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The term test – short answer – scheduled for lecture time period on February 17, just before Reading Week. Jan. 25, Lecture 7. Squid mantle hydrostat Asterias tube feet; pulsate jet propulsion jellyfish Body waves: Nereis parapodia Snake locomotion Adhesive locomotion: gastropods.

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jan 25 lecture 7

The term test – short answer – scheduled for lecture time

period on February 17, just before Reading Week

Jan. 25, Lecture 7

Squid mantle hydrostat

Asterias tube feet; pulsate jet propulsion jellyfish

Body waves: Nereisparapodia

Snake locomotion

Adhesive locomotion: gastropods


Last year’s two-way table re mantle function: there is an error: ’Volume decreases to 75% of relaxed volume’: should be 75% of relaxed diameter

  • The essence of last lecture’s account of the squid mantle as muscular hydrostat: the collagen creates a tunic that prevents change in dimension in all longitudinal planes; this means that radial and circular muscles are now efficient antagonists, one able to stretch the other back to its precontracted state.
  • ‘Imagine it as it isn’t’ to better understand the effect: imagine no collagen. Contract the radial muscles and normally the mantle thins. But without the longitudinal restriction imposed by collagen it is not as necessary to thin.
  • The connective tissue collagen is a critical element in the design.
  • ‘the most abundant protein in mammals,making up about 25% to 35% of the whole-body protein content. Collagen, in the form of elongated fibrils, is mostly found in fibrous tissues such as tendon, ligament and skin, and is also abundant in cornea, cartilage, bone, blood vessels, the gut, and intervertebral disc.’ [from Wikkipedia]

From Brown,




A parallel to the squid mantle: spiral connective tissue limits response planes of structure and is essential for protraction

Santos, R. et al. 2005. Adhesion of echinoderm tube feet to rough surfaces. J. exp. Biol. 208: 2555-2567.Fig. 6 external morphology of unattached pedal discs of Paracentrotuslividus(left) [sea urchin] and Asteriasrubens[starfish](right) .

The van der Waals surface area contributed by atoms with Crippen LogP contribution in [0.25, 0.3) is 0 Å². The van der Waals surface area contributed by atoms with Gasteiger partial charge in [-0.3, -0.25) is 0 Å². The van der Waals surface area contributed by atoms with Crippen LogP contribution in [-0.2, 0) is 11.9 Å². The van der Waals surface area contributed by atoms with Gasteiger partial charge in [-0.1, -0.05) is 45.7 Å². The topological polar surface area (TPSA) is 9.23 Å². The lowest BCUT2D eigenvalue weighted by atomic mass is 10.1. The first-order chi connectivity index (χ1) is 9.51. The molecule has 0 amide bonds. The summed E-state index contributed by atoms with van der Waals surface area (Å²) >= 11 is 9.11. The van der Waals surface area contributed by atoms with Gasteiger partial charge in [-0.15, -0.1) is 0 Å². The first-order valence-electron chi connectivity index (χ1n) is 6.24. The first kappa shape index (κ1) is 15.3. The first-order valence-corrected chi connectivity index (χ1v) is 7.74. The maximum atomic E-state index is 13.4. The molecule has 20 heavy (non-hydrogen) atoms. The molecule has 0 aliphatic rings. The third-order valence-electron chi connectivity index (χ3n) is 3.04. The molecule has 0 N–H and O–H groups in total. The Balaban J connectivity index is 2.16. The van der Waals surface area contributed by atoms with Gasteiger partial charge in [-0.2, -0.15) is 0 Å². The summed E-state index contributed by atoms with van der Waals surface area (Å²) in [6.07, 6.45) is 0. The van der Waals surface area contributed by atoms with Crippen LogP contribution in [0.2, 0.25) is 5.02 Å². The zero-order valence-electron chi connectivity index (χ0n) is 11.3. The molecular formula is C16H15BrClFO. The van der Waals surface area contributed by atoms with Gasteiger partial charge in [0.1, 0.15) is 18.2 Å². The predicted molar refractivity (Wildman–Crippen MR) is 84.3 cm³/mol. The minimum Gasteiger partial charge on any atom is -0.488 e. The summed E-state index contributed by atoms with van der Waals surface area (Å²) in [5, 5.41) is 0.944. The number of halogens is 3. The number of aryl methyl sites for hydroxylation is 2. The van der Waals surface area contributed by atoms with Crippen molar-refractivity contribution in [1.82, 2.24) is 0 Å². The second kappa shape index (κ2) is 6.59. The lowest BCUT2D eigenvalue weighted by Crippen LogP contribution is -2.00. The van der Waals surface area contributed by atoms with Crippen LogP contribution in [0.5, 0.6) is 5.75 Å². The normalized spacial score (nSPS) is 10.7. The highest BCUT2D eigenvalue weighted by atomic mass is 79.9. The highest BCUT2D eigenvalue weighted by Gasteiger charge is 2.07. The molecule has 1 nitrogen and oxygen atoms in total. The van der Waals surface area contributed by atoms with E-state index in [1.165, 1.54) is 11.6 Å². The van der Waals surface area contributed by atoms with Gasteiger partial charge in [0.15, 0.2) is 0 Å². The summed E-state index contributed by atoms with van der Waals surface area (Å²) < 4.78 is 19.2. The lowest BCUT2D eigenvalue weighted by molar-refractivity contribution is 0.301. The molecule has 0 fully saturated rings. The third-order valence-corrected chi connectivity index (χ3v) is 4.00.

End of extensible cylinder is the disc, larger in diameter

than the stem. There is a central depression.

The epidermis of the disc contains glands which produce two secretions: glue/bonder and de-bonder, i.e., adhesive secretions and de-adhesive secretions. The glue is delivered through the disc cuticle to the substratum where it forms a thin film bonding the foot . The debonding secretions are released within the cuticle [how?] and act as enzymes; detaching the upper coat of the glue and leaving the rest of the adhesive material behind attached to the substratum as a footprint.


Pulsate jet swimming in jellyfish: pushes it in opposite direction of jet;cancellation parallel to destructive interference in sound production?

Polyp and medusa morphs Power and recovery strokes Incompressible fluid displaced: jetting seawater out from under umbrella

Radial and circular fibres of myoepithelium;

Antagonist MESOGLEA

Stores elastic strain energy like ligament of scallop.

from wikkimedia commons pictures by hans hillewaert
From Wikkimedia Commonspictures by Hans Hillewaert

Nereissucciniaepitoke of polychaete worm

nereis parapodia

Retrograde vs direct body waves

Errant polychaetes, parapodia; aciculum [small pin]

Circular oblique retractor (antagonist not another muscle: but coelomicfluidand longitudinal muscles, fenestrated septa

Notopodium, neuropodium [noto = back]


Body waves and parapodia interact complexly

  • Parapodia, kept normal to the side of the segment and following the curve of the body wave, if they are on the outside of a body wave, move through a greater sweep of distance and develop more force against the water than those on the opposite – inside – of the wave. The propulsive forces produced are greater for parapodia on the outside of the curve. The worm accentuates the difference by parapodium retraction on the inside of the wave.
  • BODY WAVE HEAD TO TAIL (like a fish): outside parapodia (on the outside of the curve and developing more force against the water are now sweeping forward toward the head which will tend to propel the worm backward.
  • BODY WAVE TAIL TO HEAD: the more effective parapodia (on the outside of the curve now sweep backward toward the tail which will tend to propel the worm head-first.
  • To make forward progress Nereis must use a direct body wave and not a retrograde one – the opposite of a fish.
crotaline movement in snakes
Crotaline movement in snakes

Only when certain portions of the body

wave are in contact with the substratum

pedal locomotion in gastropoda
Pedal locomotion in Gastropoda

From Wikimedia Commons

Arionater, black slug